5 food additives to avoid

How to read labels with your family's health in mind

With the mélange of inedible-sounding ingredients in our children’s foods, parents might feel like they need a chemistry doctorate just to figure out what additives are safe and which ones aren’t. Fortunately, our experts have already done the legwork. Here’s the Coles Notes version of the five food additives you should avoid, for you and your children.

1. Artificial colours
Look on the label for: In Canada, artificial colours are denoted with names like “Red 40” and “Yellow 5,” so they’re easy to spot.

Found in: Unnaturally bright foods like soft drinks, candies and ice cream tend to be coloured artificially.

Possible harmful effects: A 2007 study published in the medical journal The Lancet found a relationship between artificial colours, as well as the preservative sodium benzoate, and increased hyperactivity in children. Other, smaller studies have also concluded a link exists between hyperactivity and artificial food colouring.

2. Sodium benzoate
Look on the label for: This chemical will be listed as sodium benzoate.

Found in: The preservative is most often used in soft drinks as well as acidic foods like salad dressings and pickles.

Possible harmful effects: Sodium benzoate is a naturally occurring chemical that, in addition to raising hyperactivity concerns (see the Lancet study cited above), can form a carcinogen known as benzene when it mixes with ascorbic acid (vitamin C). Given that children are often consuming vitamin-C containing foods, it’s best to avoid sodium benzoate altogether.

3. Artificial sweeteners
Look on the label for: The ones to avoid in this category include aspartame, sodium cyclamate, saccharin and acesulfame-K (a.k.a. acesulfame potassium), according to Michael Jacobson, the executive director of the Center for Science in the Public Interest, which has offices in Ottawa and Washington.

Found in: Many sugar-free candies, diet sodas and low-cal beverages often have at least one of the dangerous artificial sweeteners, however, not all do. Some low-cal drinks and snacks are sweetened with sucralose, which is widely believed to be safe, says Jacobson.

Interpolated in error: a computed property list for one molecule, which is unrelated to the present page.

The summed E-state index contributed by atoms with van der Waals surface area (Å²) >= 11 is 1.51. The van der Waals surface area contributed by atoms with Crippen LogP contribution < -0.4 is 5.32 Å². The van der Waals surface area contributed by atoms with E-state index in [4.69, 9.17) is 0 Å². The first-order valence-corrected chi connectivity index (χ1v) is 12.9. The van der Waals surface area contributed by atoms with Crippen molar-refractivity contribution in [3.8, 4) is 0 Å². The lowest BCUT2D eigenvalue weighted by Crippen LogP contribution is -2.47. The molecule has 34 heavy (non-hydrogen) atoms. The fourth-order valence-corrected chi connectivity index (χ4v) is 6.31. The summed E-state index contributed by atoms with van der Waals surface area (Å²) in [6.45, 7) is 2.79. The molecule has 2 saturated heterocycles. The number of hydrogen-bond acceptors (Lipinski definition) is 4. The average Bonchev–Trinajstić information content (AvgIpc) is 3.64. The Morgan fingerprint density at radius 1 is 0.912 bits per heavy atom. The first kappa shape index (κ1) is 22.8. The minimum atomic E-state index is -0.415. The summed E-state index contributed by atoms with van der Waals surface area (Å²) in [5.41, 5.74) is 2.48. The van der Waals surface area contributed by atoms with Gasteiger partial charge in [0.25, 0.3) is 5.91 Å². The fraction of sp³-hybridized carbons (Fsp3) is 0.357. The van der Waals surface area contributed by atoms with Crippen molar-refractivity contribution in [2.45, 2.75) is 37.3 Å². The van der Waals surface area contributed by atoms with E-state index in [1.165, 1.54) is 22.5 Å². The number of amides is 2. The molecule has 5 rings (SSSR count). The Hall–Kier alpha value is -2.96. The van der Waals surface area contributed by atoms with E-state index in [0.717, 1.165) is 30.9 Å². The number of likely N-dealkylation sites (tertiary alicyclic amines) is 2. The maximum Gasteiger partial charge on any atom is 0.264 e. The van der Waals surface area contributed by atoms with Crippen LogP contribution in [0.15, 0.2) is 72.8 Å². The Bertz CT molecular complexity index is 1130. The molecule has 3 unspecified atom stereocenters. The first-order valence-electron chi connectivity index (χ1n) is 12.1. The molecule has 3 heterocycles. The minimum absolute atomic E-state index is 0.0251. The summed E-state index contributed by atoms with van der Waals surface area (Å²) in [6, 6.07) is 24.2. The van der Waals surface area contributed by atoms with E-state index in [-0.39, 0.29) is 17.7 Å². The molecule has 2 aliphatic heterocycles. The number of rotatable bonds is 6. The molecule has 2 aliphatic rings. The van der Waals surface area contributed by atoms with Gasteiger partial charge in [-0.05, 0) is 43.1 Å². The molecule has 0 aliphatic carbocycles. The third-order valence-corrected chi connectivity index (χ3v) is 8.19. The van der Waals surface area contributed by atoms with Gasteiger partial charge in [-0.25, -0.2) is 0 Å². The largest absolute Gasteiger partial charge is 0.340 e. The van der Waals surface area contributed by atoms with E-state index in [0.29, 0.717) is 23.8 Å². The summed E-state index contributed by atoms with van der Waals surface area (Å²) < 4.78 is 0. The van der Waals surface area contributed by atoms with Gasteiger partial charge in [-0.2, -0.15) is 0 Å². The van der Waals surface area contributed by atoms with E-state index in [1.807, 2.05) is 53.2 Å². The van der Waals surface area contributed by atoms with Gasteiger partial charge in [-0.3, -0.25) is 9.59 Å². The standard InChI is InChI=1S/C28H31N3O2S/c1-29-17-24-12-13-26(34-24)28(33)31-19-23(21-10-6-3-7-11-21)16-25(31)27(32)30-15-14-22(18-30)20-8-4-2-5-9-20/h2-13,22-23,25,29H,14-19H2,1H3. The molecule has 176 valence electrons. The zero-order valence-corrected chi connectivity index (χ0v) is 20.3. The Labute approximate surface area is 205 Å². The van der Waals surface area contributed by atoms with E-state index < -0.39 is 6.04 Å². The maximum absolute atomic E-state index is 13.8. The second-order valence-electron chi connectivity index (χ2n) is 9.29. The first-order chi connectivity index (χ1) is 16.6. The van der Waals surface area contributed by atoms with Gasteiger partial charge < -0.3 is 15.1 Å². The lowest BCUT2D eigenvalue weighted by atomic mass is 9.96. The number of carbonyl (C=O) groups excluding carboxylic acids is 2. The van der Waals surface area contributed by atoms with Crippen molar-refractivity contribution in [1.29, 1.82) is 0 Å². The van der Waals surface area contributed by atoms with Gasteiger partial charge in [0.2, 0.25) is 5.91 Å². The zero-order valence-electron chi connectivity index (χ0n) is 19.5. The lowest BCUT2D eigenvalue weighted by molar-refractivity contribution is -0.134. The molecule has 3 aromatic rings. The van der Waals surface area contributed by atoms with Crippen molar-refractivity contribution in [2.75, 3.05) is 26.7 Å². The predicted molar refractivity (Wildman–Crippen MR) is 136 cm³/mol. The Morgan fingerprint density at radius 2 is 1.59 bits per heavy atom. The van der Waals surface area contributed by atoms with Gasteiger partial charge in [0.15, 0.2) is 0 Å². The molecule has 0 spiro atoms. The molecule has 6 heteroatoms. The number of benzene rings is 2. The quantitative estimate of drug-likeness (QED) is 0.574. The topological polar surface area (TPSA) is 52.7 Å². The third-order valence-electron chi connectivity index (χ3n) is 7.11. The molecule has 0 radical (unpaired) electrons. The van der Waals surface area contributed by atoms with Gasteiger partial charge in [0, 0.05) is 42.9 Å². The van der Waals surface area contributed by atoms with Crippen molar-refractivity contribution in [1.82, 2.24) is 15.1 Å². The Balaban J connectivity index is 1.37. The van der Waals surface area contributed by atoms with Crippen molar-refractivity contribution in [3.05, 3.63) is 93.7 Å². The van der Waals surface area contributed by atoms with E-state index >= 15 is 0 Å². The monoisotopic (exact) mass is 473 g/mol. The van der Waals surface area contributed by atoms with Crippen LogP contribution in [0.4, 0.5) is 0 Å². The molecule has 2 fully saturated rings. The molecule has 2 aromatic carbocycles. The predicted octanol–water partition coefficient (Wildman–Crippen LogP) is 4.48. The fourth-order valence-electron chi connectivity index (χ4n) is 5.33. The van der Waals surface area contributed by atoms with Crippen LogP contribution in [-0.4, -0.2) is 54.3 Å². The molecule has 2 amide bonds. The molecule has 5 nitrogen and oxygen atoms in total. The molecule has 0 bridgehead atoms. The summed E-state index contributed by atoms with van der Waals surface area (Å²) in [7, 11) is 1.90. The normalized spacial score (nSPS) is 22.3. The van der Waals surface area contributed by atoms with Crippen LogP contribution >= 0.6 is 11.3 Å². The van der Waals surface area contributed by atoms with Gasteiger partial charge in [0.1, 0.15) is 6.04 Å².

Possible harmful effects: All of these sweeteners have been linked to cancer in animal studies, notes Jacobson. Yes, the validity of the animal studies have been contested by other researchers and Health Canada does deem the sweeteners safe for human consumption within regulated dose limits. However, the fact that the scientific community is still divided as to the safety of these sweeteners is reason enough to avoid it for Jacobson.

4. Nitrite
Look on the label for: Products that use this salt will list “sodium nitrite” or simply “nitrite” in the ingredients.

Found in: Most processed meats as well as some uncommon other products (like fermented soy products) contain nitrite.

Possible harmful effects: Nitrite isn’t harmful in itself, but digestive processes as well as cooking processes can turn nitrite into nitrosamine, a known carcinogen. A 2007 review of thousands of studies by the World Cancer Research Fund, considered the most comprehensive investigation of the link between lifestyle and cancer, concluded processed meat products greatly increase the risk of bowel cancer and should be avoided altogether. Before you panic about all the hot dogs your child has scarfed down, remember that by cutting out nitrite now, you’re greatly reducing your child’s risk of developing cancer much later in life.

5. MSG
Look on the label for: MSG or monosodium glutamate

Found in: MSG is used in some Asian restaurants (so look for restaurants that promote themselves as “MSG free”), and may be in store-bought foods like instant noodles or spicy soup mixes.

Possible harmful effects: In certain individuals, this flavour inducer can cause a temporary adverse reaction, known as “MSG symptom complex” which may include headaches, nausea, weakness, heart palpitations and breathing difficulties.

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